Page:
This post previously appeared on Frommers.com
As we packed for a recent road trip to Vancouver, I gave my bags an extra look. Something seemed to be missing. But what?
“Did you remember our passports?” my husband called out. D’oh. I grabbed the documents and put them in my purse for easy access.
The Canadian Border Services Agency won’t say how many Americans are turned away each year because they’ve forgotten their passport or other valid travel documents, which include an enhanced driver’s license or a NEXUS card (more on that later).
But the stricter entrance requirements, which went into effect in 2009, have decreased the number of U.S.-Canadian land border crossings. In 2010, 14.3 million Americans drove into Canada compared to 24.5 million in 2005, according to Statistics Canada.
Yet traffic from the States to our northern neighbor always increases during the summer months. So if you’re heading on a road trip that involves crossing the Canadian border, here are a few things to keep in mind. Just make sure that passport is in hand.
Check — and confirm — border wait times. Nothing cuts into the fun of a road trip than idling in a line for three hours. In general, truck routes on smaller highways will take less time than those on a major highway, so if you can take the alternate route without going too far out of your way, it’s usually worthwhile.
Several websites publish border crossing wait times; the Canadian Border Services Agency updates wait times hourly and also broadcasts delays on Twitter. Every hour, U.S. Customs and Border Protection updates its own chart, which also gives when each checkpoint is open.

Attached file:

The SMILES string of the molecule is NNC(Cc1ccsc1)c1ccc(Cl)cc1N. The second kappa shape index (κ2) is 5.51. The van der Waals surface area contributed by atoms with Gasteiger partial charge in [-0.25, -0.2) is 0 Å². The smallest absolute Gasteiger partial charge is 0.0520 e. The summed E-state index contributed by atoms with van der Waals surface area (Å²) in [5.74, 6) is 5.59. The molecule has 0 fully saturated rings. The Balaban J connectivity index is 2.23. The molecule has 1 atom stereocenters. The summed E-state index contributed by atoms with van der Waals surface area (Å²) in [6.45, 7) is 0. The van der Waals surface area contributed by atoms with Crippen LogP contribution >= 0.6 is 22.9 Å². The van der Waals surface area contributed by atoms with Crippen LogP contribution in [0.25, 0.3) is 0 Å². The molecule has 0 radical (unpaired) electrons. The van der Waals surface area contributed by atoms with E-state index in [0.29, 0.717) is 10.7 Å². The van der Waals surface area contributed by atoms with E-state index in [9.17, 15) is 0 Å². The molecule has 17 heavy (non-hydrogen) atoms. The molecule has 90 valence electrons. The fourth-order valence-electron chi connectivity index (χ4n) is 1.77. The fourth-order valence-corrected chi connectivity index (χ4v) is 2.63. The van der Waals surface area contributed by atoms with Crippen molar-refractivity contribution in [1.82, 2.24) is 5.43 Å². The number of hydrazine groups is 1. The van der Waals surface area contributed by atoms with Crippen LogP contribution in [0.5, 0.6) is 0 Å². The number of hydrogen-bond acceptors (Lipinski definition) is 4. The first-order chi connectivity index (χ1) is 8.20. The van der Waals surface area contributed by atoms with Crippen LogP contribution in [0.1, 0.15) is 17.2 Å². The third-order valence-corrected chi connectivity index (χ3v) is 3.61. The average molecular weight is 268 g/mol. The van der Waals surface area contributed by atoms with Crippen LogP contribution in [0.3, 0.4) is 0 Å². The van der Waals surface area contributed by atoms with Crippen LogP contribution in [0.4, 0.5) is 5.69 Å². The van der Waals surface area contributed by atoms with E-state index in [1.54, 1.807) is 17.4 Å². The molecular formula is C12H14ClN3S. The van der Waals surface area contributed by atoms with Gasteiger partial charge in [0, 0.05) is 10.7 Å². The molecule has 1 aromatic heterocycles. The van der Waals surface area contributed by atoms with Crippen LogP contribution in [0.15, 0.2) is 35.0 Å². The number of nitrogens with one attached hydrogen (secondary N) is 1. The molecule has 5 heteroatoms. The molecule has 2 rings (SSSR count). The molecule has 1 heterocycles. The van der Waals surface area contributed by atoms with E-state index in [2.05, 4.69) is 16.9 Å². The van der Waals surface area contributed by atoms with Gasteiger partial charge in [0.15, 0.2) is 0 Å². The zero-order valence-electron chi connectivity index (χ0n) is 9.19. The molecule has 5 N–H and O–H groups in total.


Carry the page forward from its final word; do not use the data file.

I’ve downloaded the free iPhone app, Borderlines, so my next trip north through Peace Arch in British Columbia — the busiest crossing between the U.S. and Canada — will be less of a hassle. Other busy entry points, according to the Canadian Border Services Agency, include Peace Bridge, Ambassador Bridge, and Niagara Falls’ Rainbow Bridge (all in Ontario).
Prepare at the border. Collect passports from all passengers and hand them to the driver. Take off sunglasses so officials can compare your face to your travel document. Roll down the windows so the border agents can talk to everyone in the car.
Traveling with children presents additional concerns. If you have a child with you who isn’t yours, you’ll need to have a written permission from their parents, along with telephone numbers and addresses where they can be reached. And if you’re divorced, the Canadian Border Services Agency website recommends that you have a copy of your custody agreement that shows that you’re allowed to take your kid out of the country.
Declare yourself. Bringing beer on your camping trip? You should declare it, even if it’s under the duty tax limit. Canada also has a strict policy on bringing meats, fruits, veggies, plants, or animal products into the country so eat your apple before you hit the border. (For more details on Canadian customs, read this document).
Turn off all electronic devices. International charges for most cellular phones go into effect as soon as you enter Canadian airspace. Turn off data roaming if you don’t have an international plan, and monitor your data usage even if you do.
Get a NEXUS card. See those cars whizzing past you as you wait in the border line? Those drivers have NEXUS cards, which pre-approve them as trusted travelers. You apply online for the card ($50 for five years), and then have a follow-up interview with U.S. and Canadian officials at a NEXUS enrollment center.
Program manager Margit McGrath, a Vancouver resident who has both American and Canadian citizenship, finds the card invaluable. “Not only does it help when you’re driving, but it saves time at the airport too,” she said.
And make sure your family does, too. You can only use the NEXUS lane if everyone in your vehicle has a card. While McGrath said people do sometimes drop friends without cards off to cross the border by foot, it’s not practical — or nice.
More information on crossing the Canadian border is available on the Canadian Border Services Agency website.
© 2011 by Wiley Publishing Inc